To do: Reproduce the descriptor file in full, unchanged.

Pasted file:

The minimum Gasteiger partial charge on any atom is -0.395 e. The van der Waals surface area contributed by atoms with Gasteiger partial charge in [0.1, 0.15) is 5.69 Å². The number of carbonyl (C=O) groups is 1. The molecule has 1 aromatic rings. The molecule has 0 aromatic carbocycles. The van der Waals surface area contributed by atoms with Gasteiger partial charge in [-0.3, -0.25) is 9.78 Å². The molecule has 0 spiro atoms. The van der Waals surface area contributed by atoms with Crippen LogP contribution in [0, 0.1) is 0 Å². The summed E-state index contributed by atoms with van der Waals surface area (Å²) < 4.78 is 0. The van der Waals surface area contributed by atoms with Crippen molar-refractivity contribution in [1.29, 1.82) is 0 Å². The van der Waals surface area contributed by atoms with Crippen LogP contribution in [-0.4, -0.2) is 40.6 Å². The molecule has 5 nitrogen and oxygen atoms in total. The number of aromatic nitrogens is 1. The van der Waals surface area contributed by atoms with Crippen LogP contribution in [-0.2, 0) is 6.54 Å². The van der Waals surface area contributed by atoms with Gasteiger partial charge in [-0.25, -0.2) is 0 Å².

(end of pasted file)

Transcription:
The minimum Gasteiger partial charge on any atom is -0.395 e. The van der Waals surface area contributed by atoms with Gasteiger partial charge in [0.1, 0.15) is 5.69 Å². The number of carbonyl (C=O) groups is 1. The molecule has 1 aromatic rings. The molecule has 0 aromatic carbocycles. The van der Waals surface area contributed by atoms with Gasteiger partial charge in [-0.3, -0.25) is 9.78 Å². The molecule has 0 spiro atoms. The van der Waals surface area contributed by atoms with Crippen LogP contribution in [0, 0.1) is 0 Å². The summed E-state index contributed by atoms with van der Waals surface area (Å²) < 4.78 is 0. The van der Waals surface area contributed by atoms with Crippen molar-refractivity contribution in [1.29, 1.82) is 0 Å². The van der Waals surface area contributed by atoms with Crippen LogP contribution in [-0.4, -0.2) is 40.6 Å². The molecule has 5 nitrogen and oxygen atoms in total. The number of aromatic nitrogens is 1. The van der Waals surface area contributed by atoms with Crippen LogP contribution in [-0.2, 0) is 6.54 Å². The van der Waals surface area contributed by atoms with Gasteiger partial charge in [-0.25, -0.2) is 0 Å².